September 27, 2006

Board Dogged By Lobbyists

Sometimes it's better not to form yet another committee. At least that's what East Hampton Town Supervisor Bill McGintee thinks. His opinion is at odds with the actions of onetime running mate Councilwoman Deb Foster, who has embarked on convening a new committee to determine the future use of Springs Park on Three Mile Harbor Road in the hamlet.

"We've had enough public input on this. It's time for the board to roll up its sleeves and get to work," McGintee said last Friday.

The prior evening, a contingent of dog lovers once again appeared before the town board touting the benefits of the park as it is right now and urging the town to keep it this way.

Although the board had not acted formally to convene a new committee, speakers thanked Foster for inviting members of their group to participate. If McGintee has his way, no such caucus will be held.

Discussing the issue with The Independent on Friday, the supervisor reminded that soon after the one time home to the Springs nursery was acquired by the town, the Schneiderman administration convened a committee to solicit public input and determine how the 42-acre site might be developed. The committee came back with what was described as a "grand" and "ambitious" plan that was almost instantly nixed by McGintee and colleagues when he took office in 2004.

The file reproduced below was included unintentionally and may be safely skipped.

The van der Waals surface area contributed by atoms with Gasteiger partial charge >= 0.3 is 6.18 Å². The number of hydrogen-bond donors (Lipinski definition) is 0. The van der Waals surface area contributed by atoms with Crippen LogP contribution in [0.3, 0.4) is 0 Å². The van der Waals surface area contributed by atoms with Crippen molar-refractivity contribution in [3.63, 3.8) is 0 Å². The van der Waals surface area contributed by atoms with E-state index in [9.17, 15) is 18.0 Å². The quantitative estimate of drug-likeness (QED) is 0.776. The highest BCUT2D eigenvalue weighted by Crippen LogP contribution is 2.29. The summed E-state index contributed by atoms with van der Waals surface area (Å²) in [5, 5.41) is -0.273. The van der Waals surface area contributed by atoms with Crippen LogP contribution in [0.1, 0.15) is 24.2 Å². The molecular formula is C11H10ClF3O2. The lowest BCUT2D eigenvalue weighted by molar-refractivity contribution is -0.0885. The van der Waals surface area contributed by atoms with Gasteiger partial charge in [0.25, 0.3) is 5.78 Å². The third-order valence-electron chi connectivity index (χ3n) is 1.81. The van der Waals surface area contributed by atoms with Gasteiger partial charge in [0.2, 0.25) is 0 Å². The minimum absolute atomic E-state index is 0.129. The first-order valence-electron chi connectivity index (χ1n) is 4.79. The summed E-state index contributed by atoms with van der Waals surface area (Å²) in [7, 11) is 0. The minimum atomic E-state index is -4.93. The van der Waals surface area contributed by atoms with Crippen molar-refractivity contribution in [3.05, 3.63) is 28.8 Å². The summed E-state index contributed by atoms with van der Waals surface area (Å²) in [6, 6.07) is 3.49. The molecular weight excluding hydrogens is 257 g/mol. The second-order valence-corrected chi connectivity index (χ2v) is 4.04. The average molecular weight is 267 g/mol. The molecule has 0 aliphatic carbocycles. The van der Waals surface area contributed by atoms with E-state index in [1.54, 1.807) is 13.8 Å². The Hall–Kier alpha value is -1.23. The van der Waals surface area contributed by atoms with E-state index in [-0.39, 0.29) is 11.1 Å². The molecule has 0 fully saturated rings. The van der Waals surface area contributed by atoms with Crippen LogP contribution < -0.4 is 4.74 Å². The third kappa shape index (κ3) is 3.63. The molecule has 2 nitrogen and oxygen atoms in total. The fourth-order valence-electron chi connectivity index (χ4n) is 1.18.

The supervisor and his Democratic majority colleagues favored a more low key plan for the parcel. They thanked the committee and disbanded it, to consternation from volunteers who had contributed hours to the issue.

Board members resolved to wait and see how the park was used before deciding how to move ahead. That was two years ago.

Since then the land has become a gathering place for people and pets. Dog lovers especially appreciate the fencing that allows them to unleash their animals and let them run free. In recent months they've entreated the board to eschew any kind of major change to the current conditions. Speakers last week only evinced support for regrading of the access, and perhaps a couple of strategically placed benches and trash cans.

Explaining his aversion to convening a new committee, the supervisor pointed out that another vocal group had earlier lobbied to use the site for equestrian activities. Like the dog lovers, they, too, submitted petitions in favor of the idea.

For the supervisor's money, the town has already received ample input from potential users of the site. He believes he has the consensus of enough colleagues on the town board to stop listening and start deciding.

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